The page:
Posted by: laughs4dads | September 15, 2010

Working With Children

You know what you don’t see much anymore? “& Sons.”

It seems like the family business is falling by the wayside here in America. We might be able to resurrect it if we knew where the “wayside” was, but without that information, I’m afraid those businesses will continue falling, unabated, until there is nothing alongside the way except ramshackle storefronts, which we won’t be able to clean up until someone determines what exactly a ramshackle is and how to remove it.

But I digress.

My point is that children don’t seem to go into the family business as much as they used to, unless the family business happens to be a multi-billion dollar conglomerate. Gone are the days when father and son (or daughter) would stand side by side all day warmly greeting customers, and then scream at each other after hours because the kid wants to take the business in a different direction and the father steadfastly maintains that specializing in toothpicks is the way to go.

I’m assuming, for illustrative purposes, that the company in question is Philip & Sons Purveyors of Fine Toothpicks and Other Food Removal Devices.

The reason I bring all this up is that I have had the pleasure of working with my daughter, Casey, and it was a joy. True, it wasn’t an actual business enterprise, so there were none of the pressures of, say, turning a profit. But it was a complex undertaking.

What we did was make a movie.

Well, she made the movie. (It was her senior project at Rhode Island School of Design.) But we wrote it together. Her idea, my first draft of a script. Then we collaborated on the rewrites. I can’t tell you how much fun I had working with her on a creative endeavor like this. Or how proud of her I was as she pulled off producing, directing and editing a movie that was extremely ambitious for a student film because it was a period piece that involved costumes, overlaid animation, numerous sets and a fairly large cast (including children) that had to speak with British accents.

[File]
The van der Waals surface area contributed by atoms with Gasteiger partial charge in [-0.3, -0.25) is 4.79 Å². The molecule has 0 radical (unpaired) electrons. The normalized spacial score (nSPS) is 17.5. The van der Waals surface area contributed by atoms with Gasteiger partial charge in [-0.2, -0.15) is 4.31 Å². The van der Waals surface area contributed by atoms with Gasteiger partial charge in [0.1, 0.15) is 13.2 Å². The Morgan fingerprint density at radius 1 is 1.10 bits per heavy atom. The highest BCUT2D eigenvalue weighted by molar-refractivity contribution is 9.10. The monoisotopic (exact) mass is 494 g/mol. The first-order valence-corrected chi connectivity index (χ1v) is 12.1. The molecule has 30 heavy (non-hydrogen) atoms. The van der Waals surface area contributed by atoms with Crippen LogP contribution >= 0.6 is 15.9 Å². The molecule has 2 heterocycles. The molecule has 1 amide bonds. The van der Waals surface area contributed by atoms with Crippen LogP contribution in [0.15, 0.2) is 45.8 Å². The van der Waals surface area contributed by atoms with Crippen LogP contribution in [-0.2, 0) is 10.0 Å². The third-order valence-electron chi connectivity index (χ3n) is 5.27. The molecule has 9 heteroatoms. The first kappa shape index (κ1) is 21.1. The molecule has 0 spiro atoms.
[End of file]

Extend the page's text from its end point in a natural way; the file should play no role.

Poster for Straight on Till Morning

The movie, Straight On Till Morning, came out pretty darned good (even though there were places where she ignored me and cut out too much exposition). It was good enough, in fact, to get into quite a few film festivals and win some awards. At one of the festivals, in Temecula, California, she got to drive up to a red carpet and everything! It was just about the most exciting thing I’ve ever experienced that I didn’t actually experience! Man, that was the absolute pinnacle of living vicariously!

Anyway, I just want to say that with the demise of family businesses, parents are missing out on something that’s truly gratifying: working alongside your grown offspring.

I highly recommend it, even if it’s just for a short time, like it was for Casey and me. The transition from parent to partner can be a joyful one.

P.S. You can see Straight on Till Morning at . (It’s a little over 20 minutes long.)


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